Palliative care is a unique sector of medicine that treats patients with terminal diseases. Palliative care physicians have conversations with families to identify patient wishes, particularly when they are facing death. These physicians are equipped with training that emphasizes empathy, comfort and patient autonomy. Freedom of choice during the dying process gives patients the power to reclaim their agency amidst a process rife with uncertainty.
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Ever since Ozempic took center stage, it’s been hard to look away. In my family medicine clinic, it seems like every patient is inquiring about weight loss drugs. These drugs seem like little miracles stuffed in once-per-week injectable pens, boasting weight loss of up to 34 pounds after about a year of treatment. We know that obesity is dangerous. I recall the exhaustive lectures on how excess adiposity increases your risk of stroke, heart attack, Type 2 diabetes and death. Now, we have this drug that seems like a cure for obesity, an issue that ravages about 2 in 5 adults in the United States.
From Classroom to Clinic: Medicine and motherhood, the case for cryopreservation in residency training
For most women, medical training coincides with their reproductive prime. The average age to matriculate to a medical residency program is 27.5 years old. In 2016, a study found that 24.1% of female physicians attempting conception struggled with infertility, compared to 11% of the general female population in the U.S. When asked if study respondents would do anything differently, some subjects said they would have tried to have children sooner, chosen a different medical specialty or tried cryopreservation. In surgical specialties, 42% of providers reported pregnancy loss, and most of those doctors went right back to work.
As a native Ohioan, the recent statewide referendum that included Issue 1, formally titled “The Right to Reproductive Freedom with Protections for Health Safety,” has been on my mind. The citizen-initiated amendment that passed on Nov. 7 provides the “right to make and carry out one’s own reproductive decisions, including but not limited to decisions” on abortion, contraception, continuing one’s own pregnancy, miscarriage care and fertility treatment. Essentially, this bill has made abortion a constitutional right in the state of Ohio.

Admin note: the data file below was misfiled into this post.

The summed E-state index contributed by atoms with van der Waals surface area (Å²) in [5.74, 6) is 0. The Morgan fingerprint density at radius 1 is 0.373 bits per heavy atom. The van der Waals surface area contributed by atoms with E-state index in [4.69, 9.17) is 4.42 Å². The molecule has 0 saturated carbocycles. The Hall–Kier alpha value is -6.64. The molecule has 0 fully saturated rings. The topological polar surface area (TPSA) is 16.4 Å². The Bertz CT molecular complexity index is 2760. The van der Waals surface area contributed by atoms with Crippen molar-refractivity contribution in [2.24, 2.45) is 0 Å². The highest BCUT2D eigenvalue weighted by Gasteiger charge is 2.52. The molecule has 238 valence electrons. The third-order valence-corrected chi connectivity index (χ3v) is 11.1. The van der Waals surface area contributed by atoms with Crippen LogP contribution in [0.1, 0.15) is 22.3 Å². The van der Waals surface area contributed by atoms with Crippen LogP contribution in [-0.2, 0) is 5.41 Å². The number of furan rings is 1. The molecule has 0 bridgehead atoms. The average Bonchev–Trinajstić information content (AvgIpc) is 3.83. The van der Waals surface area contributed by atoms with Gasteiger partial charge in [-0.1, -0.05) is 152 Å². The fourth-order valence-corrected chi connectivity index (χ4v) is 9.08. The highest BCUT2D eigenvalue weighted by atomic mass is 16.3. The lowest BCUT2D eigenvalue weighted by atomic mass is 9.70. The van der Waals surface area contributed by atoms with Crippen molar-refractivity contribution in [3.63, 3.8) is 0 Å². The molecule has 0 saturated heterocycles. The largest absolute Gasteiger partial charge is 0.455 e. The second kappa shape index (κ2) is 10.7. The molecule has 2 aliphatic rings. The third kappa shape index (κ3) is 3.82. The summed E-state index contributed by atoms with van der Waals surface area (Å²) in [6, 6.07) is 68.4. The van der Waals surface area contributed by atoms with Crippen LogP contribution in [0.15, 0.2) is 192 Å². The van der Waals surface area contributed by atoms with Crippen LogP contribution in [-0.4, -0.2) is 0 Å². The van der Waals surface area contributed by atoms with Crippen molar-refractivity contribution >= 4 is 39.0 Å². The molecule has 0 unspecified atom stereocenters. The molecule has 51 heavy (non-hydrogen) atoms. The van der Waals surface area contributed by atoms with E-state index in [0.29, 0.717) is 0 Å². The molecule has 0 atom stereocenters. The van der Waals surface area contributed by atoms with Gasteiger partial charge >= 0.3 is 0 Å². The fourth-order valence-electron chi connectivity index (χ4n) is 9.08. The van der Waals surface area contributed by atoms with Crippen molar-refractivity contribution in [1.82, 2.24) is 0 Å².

The demands of medical training are notorious, and at the end of a tortuous (and expensive) road, medical students must determine their specialty. This decision is not just a personal one, but it also informs the future of healthcare. What do medical students prioritize, and how do their priorities inform the future healthcare market? The interplay of financial incentives and the shortage of primary care physicians are having significant effects on the growing mental health crisis in America.
I looked at my patient’s wistful brother as he asked, “How long does he have left?” We had just told him that our patient, his brother, was experiencing “heart failure.” I stood there as a medical student, wishing I could tell him that, despite its name, heart failure is not necessarily a death sentence. But that’s the thing about “medicalese”: The language we use doesn’t always directly translate into what we mean. There is nothing hopeful or optimistic about hearing that your heart “failed.” For most people, that sounds like you’re already dead.